Badrinath, the seat of the god Vishnu in his aspect of Badrinarayan, is the most important of the four sites in India's Char Dham pilgrimage. The route to Badrinath is one of the most arduous one due to the lofty hilly Himalaya terrain, curves and cliffs amidst the most scenically beautiful place on the earth.
Badrinath was re-established as a major pilgrimage site by Adi Shankara in the ninth century. In earlier days, pilgrims used to walk hundreds of miles to visit Badrinath temple. In recent years its popularity has increased significantly, with an estimated 600,000 pilgrims visiting during the 2006 season, compared to 90,676 in 1961. The temple in Badrinath is also a sacred pilgrimage site for Vaishnavites. Badrinath is also gateway to several mountaineering expeditions headed to mountains like Nilkantha. According to the Bhagavata Purana, "There in Badrikashram the supreme being (Vishnu), in his incarnation as the sages Nara and Narayana, had been undergoing great penance since time immemorial for the welfare of all living entities." (Bhagavata Purana 3.4.22)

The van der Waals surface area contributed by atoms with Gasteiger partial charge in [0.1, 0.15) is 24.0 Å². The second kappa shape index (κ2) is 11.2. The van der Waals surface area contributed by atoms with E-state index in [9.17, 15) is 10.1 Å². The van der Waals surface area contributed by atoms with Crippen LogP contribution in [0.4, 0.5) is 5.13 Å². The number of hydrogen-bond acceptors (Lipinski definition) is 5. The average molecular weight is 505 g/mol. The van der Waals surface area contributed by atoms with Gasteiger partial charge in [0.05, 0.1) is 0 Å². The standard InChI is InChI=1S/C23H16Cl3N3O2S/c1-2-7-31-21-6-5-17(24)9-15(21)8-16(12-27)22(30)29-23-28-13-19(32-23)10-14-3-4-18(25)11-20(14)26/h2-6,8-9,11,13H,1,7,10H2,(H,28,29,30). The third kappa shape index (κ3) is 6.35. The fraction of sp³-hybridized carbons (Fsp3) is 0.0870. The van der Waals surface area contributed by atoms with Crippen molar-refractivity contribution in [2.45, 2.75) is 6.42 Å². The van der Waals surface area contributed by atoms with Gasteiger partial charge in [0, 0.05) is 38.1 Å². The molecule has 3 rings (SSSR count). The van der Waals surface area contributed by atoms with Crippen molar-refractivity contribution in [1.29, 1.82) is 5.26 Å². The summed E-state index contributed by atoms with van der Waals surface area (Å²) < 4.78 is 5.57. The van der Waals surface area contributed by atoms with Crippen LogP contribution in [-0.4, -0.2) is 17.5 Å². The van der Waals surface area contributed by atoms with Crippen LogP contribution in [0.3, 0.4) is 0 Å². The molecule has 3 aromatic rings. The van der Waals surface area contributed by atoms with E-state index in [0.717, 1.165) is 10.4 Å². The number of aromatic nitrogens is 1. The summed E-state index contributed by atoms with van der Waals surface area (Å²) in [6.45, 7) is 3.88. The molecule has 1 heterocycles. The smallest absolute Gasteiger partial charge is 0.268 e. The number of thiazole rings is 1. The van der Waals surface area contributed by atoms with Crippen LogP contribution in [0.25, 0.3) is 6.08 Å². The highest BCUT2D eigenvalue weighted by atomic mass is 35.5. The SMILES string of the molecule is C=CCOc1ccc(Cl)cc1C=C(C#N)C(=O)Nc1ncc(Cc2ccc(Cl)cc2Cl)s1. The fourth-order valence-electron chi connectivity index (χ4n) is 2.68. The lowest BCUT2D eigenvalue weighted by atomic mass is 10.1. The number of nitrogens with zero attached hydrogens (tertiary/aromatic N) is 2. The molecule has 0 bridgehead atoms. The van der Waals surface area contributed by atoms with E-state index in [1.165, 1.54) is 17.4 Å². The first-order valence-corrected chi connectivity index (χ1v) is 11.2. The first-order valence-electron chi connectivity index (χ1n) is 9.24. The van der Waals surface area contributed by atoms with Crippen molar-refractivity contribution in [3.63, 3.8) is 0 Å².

Located only 24 kilometers from the Indo-China (Tibet) border, Badrinath is generally a one dayjourney from either Kedarnath, the site that precedes it in the Char Dham circuit, or one of the main disembarkation points on the plains. The temple and its surrounding village are accessible by road. The best time to visit Badrinath is between June and September.
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